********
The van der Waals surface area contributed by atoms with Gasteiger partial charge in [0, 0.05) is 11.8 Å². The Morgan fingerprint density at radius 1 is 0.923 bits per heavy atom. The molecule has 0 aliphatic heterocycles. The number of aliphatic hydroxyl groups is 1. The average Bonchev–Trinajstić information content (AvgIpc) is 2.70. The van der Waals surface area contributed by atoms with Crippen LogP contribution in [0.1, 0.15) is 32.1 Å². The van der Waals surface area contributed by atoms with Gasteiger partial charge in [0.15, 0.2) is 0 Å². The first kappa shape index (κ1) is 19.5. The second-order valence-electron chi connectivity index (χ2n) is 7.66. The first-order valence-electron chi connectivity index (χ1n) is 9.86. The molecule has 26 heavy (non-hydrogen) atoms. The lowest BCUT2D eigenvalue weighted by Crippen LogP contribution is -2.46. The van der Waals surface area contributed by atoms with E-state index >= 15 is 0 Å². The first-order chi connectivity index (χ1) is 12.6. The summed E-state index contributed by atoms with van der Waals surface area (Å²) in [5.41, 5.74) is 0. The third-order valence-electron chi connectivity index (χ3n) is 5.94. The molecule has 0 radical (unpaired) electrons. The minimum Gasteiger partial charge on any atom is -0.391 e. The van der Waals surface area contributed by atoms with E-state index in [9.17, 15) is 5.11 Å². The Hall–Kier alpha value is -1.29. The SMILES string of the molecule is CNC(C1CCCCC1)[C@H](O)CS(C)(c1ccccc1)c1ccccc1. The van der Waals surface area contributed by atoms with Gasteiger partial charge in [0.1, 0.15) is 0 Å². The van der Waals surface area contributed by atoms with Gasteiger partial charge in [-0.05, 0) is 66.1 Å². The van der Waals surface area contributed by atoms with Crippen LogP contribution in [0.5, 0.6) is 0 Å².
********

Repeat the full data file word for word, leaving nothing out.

The van der Waals surface area contributed by atoms with Gasteiger partial charge in [0, 0.05) is 11.8 Å². The Morgan fingerprint density at radius 1 is 0.923 bits per heavy atom. The molecule has 0 aliphatic heterocycles. The number of aliphatic hydroxyl groups is 1. The average Bonchev–Trinajstić information content (AvgIpc) is 2.70. The van der Waals surface area contributed by atoms with Crippen LogP contribution in [0.1, 0.15) is 32.1 Å². The van der Waals surface area contributed by atoms with Gasteiger partial charge in [0.15, 0.2) is 0 Å². The first kappa shape index (κ1) is 19.5. The second-order valence-electron chi connectivity index (χ2n) is 7.66. The first-order valence-electron chi connectivity index (χ1n) is 9.86. The molecule has 26 heavy (non-hydrogen) atoms. The lowest BCUT2D eigenvalue weighted by Crippen LogP contribution is -2.46. The van der Waals surface area contributed by atoms with E-state index >= 15 is 0 Å². The first-order chi connectivity index (χ1) is 12.6. The summed E-state index contributed by atoms with van der Waals surface area (Å²) in [5.41, 5.74) is 0. The third-order valence-electron chi connectivity index (χ3n) is 5.94. The molecule has 0 radical (unpaired) electrons. The minimum Gasteiger partial charge on any atom is -0.391 e. The van der Waals surface area contributed by atoms with E-state index in [9.17, 15) is 5.11 Å². The Hall–Kier alpha value is -1.29. The SMILES string of the molecule is CNC(C1CCCCC1)[C@H](O)CS(C)(c1ccccc1)c1ccccc1. The van der Waals surface area contributed by atoms with Gasteiger partial charge in [0.1, 0.15) is 0 Å². The van der Waals surface area contributed by atoms with Gasteiger partial charge in [-0.05, 0) is 66.1 Å². The van der Waals surface area contributed by atoms with Crippen LogP contribution in [0.5, 0.6) is 0 Å².